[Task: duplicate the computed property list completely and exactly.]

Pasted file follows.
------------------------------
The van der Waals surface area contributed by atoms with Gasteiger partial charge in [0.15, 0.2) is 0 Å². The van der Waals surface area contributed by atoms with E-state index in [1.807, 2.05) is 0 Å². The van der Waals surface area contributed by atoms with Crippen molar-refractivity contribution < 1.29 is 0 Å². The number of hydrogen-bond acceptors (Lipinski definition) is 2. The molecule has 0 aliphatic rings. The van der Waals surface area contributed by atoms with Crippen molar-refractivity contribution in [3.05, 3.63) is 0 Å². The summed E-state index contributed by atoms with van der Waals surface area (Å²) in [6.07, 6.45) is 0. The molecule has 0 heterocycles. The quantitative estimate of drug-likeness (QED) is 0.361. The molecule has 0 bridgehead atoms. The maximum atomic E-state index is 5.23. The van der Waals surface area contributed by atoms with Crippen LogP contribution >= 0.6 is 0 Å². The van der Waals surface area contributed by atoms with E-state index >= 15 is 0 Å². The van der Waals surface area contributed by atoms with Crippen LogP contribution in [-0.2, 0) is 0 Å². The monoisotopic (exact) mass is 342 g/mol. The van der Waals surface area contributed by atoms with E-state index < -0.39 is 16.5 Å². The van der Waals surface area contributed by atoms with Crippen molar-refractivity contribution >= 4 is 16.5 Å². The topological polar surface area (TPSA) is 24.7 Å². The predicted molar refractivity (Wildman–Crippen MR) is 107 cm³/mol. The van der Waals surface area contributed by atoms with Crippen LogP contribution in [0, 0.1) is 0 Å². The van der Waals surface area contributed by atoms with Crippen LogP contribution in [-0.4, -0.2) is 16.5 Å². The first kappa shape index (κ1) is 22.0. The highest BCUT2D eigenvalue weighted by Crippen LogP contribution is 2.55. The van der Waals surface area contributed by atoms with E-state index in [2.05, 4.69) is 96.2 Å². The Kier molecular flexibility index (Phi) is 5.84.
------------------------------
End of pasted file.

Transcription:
The van der Waals surface area contributed by atoms with Gasteiger partial charge in [0.15, 0.2) is 0 Å². The van der Waals surface area contributed by atoms with E-state index in [1.807, 2.05) is 0 Å². The van der Waals surface area contributed by atoms with Crippen molar-refractivity contribution < 1.29 is 0 Å². The number of hydrogen-bond acceptors (Lipinski definition) is 2. The molecule has 0 aliphatic rings. The van der Waals surface area contributed by atoms with Crippen molar-refractivity contribution in [3.05, 3.63) is 0 Å². The summed E-state index contributed by atoms with van der Waals surface area (Å²) in [6.07, 6.45) is 0. The molecule has 0 heterocycles. The quantitative estimate of drug-likeness (QED) is 0.361. The molecule has 0 bridgehead atoms. The maximum atomic E-state index is 5.23. The van der Waals surface area contributed by atoms with Crippen LogP contribution >= 0.6 is 0 Å². The van der Waals surface area contributed by atoms with E-state index >= 15 is 0 Å². The van der Waals surface area contributed by atoms with Crippen LogP contribution in [-0.2, 0) is 0 Å². The monoisotopic (exact) mass is 342 g/mol. The van der Waals surface area contributed by atoms with E-state index < -0.39 is 16.5 Å². The van der Waals surface area contributed by atoms with Crippen molar-refractivity contribution >= 4 is 16.5 Å². The topological polar surface area (TPSA) is 24.7 Å². The predicted molar refractivity (Wildman–Crippen MR) is 107 cm³/mol. The van der Waals surface area contributed by atoms with Crippen LogP contribution in [0, 0.1) is 0 Å². The van der Waals surface area contributed by atoms with Crippen LogP contribution in [-0.4, -0.2) is 16.5 Å². The first kappa shape index (κ1) is 22.0. The highest BCUT2D eigenvalue weighted by Crippen LogP contribution is 2.55. The van der Waals surface area contributed by atoms with E-state index in [2.05, 4.69) is 96.2 Å². The Kier molecular flexibility index (Phi) is 5.84.